# Generating Random Polytopes for Nonconvex Optimization

I am working on comparing different approaches for solving the following nonconvex optimization problem:

\begin{align*} \min_{x} \quad & g(x) \\ \text{s.t.} \quad & Ax = b, \\ & x \geq 0. \end{align*}

Specifically, I'm interested in generating random standard bounded polytopes defined by:

\begin{align*} S=\{x:~Ax = b, ~ x \geq 0\}, \end{align*}

where $$A$$ is an $$m \times n$$ matrix.

I've observed the following:

-When $$m > n$$ (more constraints than variables), global solvers tend to find optimal solutions easily and quickly. \

-When $$m < n$$ (more variables than constraints), global solvers often struggle to find optimal solutions. \end{itemize}

To ensure a fair comparison of different approaches, I'm wondering whether it's better to have $$m > n$$ or $$n > m$$ for these polytopes.

TLDR: for problems stated in standard form, it is customary to assume that $$m < n$$ (more variables than constraints) and that $$A$$ has full row rank.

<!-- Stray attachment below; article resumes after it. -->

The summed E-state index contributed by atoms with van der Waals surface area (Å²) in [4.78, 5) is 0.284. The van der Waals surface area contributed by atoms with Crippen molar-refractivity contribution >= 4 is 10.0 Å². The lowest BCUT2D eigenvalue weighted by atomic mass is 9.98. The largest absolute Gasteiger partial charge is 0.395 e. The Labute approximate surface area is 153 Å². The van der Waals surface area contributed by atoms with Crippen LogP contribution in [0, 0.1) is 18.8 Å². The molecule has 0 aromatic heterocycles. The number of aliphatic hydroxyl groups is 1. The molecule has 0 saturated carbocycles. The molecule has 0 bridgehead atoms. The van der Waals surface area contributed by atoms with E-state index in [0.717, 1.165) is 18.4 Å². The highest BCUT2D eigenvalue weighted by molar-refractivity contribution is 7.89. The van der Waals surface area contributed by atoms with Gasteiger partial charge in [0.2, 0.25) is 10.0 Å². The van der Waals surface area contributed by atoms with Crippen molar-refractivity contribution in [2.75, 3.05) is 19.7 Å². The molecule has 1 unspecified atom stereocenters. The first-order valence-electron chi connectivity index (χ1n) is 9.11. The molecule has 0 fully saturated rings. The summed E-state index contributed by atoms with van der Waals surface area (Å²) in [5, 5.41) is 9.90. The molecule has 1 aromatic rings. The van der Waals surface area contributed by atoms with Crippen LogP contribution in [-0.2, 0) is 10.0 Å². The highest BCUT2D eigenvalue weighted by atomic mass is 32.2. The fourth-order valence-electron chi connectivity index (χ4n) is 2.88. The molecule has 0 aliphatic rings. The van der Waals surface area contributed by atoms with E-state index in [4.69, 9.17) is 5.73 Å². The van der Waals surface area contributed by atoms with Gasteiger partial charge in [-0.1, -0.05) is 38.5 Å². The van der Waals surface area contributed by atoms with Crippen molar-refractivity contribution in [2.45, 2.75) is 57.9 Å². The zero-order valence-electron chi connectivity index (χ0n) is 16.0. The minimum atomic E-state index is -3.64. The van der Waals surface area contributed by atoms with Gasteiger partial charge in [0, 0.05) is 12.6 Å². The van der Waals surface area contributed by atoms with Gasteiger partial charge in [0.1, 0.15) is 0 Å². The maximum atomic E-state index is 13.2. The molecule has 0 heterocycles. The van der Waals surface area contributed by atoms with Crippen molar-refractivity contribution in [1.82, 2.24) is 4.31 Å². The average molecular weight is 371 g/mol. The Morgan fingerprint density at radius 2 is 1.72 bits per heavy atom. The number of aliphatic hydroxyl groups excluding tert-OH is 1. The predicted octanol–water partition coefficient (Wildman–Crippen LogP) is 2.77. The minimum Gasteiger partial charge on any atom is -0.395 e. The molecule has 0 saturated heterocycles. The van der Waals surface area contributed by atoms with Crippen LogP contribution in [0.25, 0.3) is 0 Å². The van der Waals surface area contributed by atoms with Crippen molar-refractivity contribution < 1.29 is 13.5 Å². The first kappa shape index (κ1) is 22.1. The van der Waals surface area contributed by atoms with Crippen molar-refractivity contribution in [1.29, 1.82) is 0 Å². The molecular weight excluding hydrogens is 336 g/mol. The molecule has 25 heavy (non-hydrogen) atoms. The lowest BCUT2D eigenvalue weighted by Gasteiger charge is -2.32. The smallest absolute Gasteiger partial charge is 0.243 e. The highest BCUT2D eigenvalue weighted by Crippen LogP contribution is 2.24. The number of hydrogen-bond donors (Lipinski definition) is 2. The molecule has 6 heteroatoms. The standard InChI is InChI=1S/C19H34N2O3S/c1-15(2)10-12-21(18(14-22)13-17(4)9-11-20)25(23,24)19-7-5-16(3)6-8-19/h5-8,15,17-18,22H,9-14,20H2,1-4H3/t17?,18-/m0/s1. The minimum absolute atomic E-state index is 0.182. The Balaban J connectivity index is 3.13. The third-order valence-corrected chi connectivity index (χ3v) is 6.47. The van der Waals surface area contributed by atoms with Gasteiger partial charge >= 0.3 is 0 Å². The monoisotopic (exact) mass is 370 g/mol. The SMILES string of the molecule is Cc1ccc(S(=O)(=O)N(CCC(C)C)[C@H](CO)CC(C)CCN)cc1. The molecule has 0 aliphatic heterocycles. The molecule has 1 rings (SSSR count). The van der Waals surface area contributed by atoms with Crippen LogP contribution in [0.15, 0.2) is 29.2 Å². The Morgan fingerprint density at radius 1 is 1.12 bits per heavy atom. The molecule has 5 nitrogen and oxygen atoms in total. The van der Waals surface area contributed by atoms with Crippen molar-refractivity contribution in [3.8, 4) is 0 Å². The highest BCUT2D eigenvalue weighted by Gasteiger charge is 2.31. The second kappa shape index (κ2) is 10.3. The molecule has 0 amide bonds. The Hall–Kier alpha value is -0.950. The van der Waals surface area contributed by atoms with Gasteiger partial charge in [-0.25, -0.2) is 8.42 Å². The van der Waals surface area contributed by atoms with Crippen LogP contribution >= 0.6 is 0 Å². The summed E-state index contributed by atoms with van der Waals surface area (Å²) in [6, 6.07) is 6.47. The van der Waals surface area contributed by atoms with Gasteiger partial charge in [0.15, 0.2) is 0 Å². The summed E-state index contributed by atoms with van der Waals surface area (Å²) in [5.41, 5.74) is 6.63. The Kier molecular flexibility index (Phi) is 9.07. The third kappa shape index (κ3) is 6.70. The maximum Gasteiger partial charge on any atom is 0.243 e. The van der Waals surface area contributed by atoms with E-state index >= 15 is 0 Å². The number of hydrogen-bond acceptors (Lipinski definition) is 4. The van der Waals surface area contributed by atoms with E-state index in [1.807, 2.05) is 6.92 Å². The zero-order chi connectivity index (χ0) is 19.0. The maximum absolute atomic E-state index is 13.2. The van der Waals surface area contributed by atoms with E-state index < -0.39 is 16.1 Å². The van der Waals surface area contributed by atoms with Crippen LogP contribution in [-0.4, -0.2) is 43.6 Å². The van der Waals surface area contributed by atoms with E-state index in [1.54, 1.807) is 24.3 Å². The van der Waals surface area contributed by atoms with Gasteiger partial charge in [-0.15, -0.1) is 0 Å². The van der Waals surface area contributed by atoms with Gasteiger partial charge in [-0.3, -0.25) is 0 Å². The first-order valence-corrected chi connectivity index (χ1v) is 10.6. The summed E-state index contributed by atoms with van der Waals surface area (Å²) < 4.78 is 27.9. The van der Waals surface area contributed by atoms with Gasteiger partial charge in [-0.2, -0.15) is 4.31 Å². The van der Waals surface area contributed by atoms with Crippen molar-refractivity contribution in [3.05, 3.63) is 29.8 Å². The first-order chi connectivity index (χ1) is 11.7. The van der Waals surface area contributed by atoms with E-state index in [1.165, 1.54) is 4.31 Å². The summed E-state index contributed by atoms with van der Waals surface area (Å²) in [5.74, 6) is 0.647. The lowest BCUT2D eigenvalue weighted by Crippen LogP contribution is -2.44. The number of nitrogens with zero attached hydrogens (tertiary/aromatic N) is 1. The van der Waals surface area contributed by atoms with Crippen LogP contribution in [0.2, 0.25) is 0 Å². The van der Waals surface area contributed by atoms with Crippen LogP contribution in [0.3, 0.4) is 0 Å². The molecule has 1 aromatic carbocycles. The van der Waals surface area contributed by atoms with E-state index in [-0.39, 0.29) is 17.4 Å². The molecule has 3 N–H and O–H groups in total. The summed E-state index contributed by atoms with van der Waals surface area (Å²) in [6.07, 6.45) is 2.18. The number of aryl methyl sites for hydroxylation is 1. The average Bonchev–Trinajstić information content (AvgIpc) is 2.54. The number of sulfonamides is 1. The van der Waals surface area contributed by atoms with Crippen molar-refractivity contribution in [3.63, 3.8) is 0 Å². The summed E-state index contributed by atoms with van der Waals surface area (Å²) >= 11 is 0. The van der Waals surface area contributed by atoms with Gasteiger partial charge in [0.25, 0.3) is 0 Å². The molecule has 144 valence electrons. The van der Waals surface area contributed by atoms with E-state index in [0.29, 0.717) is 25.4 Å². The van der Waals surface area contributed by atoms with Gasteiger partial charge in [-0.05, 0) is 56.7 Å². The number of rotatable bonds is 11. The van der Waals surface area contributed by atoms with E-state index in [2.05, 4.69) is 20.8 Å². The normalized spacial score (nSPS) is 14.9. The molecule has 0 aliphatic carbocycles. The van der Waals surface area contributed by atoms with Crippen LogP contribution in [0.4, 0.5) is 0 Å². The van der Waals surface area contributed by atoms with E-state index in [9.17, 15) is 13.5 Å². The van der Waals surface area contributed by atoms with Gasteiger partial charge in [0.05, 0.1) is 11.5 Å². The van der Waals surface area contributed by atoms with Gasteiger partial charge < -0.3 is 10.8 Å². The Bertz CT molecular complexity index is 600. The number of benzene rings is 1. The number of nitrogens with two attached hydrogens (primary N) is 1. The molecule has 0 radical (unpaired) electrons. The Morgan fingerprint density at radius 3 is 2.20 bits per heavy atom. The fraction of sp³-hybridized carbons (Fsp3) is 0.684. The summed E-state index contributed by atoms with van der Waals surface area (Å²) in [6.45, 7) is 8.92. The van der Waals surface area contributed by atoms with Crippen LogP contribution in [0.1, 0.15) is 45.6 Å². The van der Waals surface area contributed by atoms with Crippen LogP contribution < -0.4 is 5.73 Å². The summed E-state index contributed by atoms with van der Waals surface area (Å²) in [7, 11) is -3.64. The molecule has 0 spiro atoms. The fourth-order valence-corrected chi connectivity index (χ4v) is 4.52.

The following only applies if your polyhedra are defined in standard form $$S = \{ x \in \mathbb{R}^{n} | Ax = b, x \geq 0\}$$ where $$A \in \mathbb{R}^{m \times n}$$.
Assuming $$A$$ has full row rank, the set defined by $$Ax = b$$ is an affine subspace of dimension $$n - m$$: this is because each linear equality constraint eliminates one degree of freedom. If you have more than $$n$$ constraints, i.e., if $$m \geq n$$, then $$Ax = b$$ may have no solution, in which case your problem will be infeasible. If your problem is feasible despite having more constraints than variables, then 1) $$A$$ does not have full row rank and 2) the feasible space is likely a low-dimensional affine subspace, which may explain why solvers have an easier time.